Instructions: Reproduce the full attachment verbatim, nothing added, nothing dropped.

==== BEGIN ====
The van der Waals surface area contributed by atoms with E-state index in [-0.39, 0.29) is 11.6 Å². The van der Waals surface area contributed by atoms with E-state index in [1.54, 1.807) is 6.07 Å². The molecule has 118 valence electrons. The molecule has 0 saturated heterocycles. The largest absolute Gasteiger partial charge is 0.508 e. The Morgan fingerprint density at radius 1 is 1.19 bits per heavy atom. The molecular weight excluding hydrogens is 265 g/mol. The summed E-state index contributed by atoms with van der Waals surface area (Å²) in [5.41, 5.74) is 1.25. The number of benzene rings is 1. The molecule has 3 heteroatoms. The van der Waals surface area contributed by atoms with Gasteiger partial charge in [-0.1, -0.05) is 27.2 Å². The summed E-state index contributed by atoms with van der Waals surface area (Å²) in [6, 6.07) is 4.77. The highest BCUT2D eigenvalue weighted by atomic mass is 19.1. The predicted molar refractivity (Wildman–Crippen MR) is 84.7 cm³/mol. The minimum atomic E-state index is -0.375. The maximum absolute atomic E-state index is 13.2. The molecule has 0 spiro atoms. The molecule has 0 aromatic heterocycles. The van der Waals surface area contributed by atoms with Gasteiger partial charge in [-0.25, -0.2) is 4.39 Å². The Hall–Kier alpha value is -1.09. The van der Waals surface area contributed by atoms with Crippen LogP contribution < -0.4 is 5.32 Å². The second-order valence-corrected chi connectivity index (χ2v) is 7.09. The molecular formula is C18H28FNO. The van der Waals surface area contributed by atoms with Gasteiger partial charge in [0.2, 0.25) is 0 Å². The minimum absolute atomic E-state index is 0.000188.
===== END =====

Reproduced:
The van der Waals surface area contributed by atoms with E-state index in [-0.39, 0.29) is 11.6 Å². The van der Waals surface area contributed by atoms with E-state index in [1.54, 1.807) is 6.07 Å². The molecule has 118 valence electrons. The molecule has 0 saturated heterocycles. The largest absolute Gasteiger partial charge is 0.508 e. The Morgan fingerprint density at radius 1 is 1.19 bits per heavy atom. The molecular weight excluding hydrogens is 265 g/mol. The summed E-state index contributed by atoms with van der Waals surface area (Å²) in [5.41, 5.74) is 1.25. The number of benzene rings is 1. The molecule has 3 heteroatoms. The van der Waals surface area contributed by atoms with Gasteiger partial charge in [-0.1, -0.05) is 27.2 Å². The summed E-state index contributed by atoms with van der Waals surface area (Å²) in [6, 6.07) is 4.77. The highest BCUT2D eigenvalue weighted by atomic mass is 19.1. The predicted molar refractivity (Wildman–Crippen MR) is 84.7 cm³/mol. The minimum atomic E-state index is -0.375. The maximum absolute atomic E-state index is 13.2. The molecule has 0 spiro atoms. The molecule has 0 aromatic heterocycles. The van der Waals surface area contributed by atoms with Gasteiger partial charge in [-0.25, -0.2) is 4.39 Å². The Hall–Kier alpha value is -1.09. The van der Waals surface area contributed by atoms with Crippen LogP contribution < -0.4 is 5.32 Å². The second-order valence-corrected chi connectivity index (χ2v) is 7.09. The molecular formula is C18H28FNO. The van der Waals surface area contributed by atoms with Gasteiger partial charge in [0.2, 0.25) is 0 Å². The minimum absolute atomic E-state index is 0.000188.